During this festival of lights, foods such as latkes and Sufganiyot are fried in oil. Dreidel, a four sided top, is a popular game often played with chocolate gelt. Gelt means “money” in Yiddish, and is traditionally given to others during Hanukkah. In modern times, chocolate gelt, with a neat gold foil, has been developed for children.
More recently, Hanukkah has developed into a “commercial phenomenon” since it is close to Christmas. Hanukkah does not place restrictions on work or school, since in reality, it is a fairly minor holiday (HIS4).
Latkes and the Story of Judith
What is a Latke?
Similar to fritters, latkes are made from potatoes and other vegetables. With a large variety of textures, they can be smooth (made with mashed potatoes), to crispy (made from shredded potatoes). Again for this food, the oil is the significant element, rather than the potato itself.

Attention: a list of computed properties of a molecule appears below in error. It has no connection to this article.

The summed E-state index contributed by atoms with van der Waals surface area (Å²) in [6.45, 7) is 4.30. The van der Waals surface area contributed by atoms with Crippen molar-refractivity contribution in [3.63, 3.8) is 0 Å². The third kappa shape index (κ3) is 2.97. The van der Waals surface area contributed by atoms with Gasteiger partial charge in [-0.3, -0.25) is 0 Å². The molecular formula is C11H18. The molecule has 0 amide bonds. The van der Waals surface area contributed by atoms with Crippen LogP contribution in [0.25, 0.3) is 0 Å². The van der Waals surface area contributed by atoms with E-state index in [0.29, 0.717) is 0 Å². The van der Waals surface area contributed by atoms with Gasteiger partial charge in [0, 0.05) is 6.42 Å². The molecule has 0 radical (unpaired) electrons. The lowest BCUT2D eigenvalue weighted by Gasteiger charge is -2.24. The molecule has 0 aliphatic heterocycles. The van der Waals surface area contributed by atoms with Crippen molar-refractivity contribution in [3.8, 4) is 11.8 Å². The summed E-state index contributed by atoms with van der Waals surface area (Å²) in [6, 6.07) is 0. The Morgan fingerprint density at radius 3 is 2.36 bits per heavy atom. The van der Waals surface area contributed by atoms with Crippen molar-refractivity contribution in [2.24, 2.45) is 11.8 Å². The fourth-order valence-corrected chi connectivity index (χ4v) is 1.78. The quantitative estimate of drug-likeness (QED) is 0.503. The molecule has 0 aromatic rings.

What are the origins of Latkes?
To understand the significance of Latkes, we must first examine their origin. Let’s return to a brave Jewish heroine, Judith. She became a well-known figure when she decapitated Holofernes, an Assyrian army general, who was sent to capture the Jewish city of Bethulia (AR1).
Young and beautiful Judith, set out to seduce Holofernes. She offered him wine and salty cheese pancakes, until he passed out. With this window of opportunity, Judith beheaded Holofernes, and presented his head to the Israelites (FR1).
With this victory, her people were able to lead a sneak attack on the Assyrian Army’s camp, saving their land. The story of Judith has been passed down through generations.
Despite the story of Judith happening centuries before Hanukkah, she has become associated with the oil miracle, and so the Latke (a potato pancake) has taken the place as a Hanukkah symbol. Curious!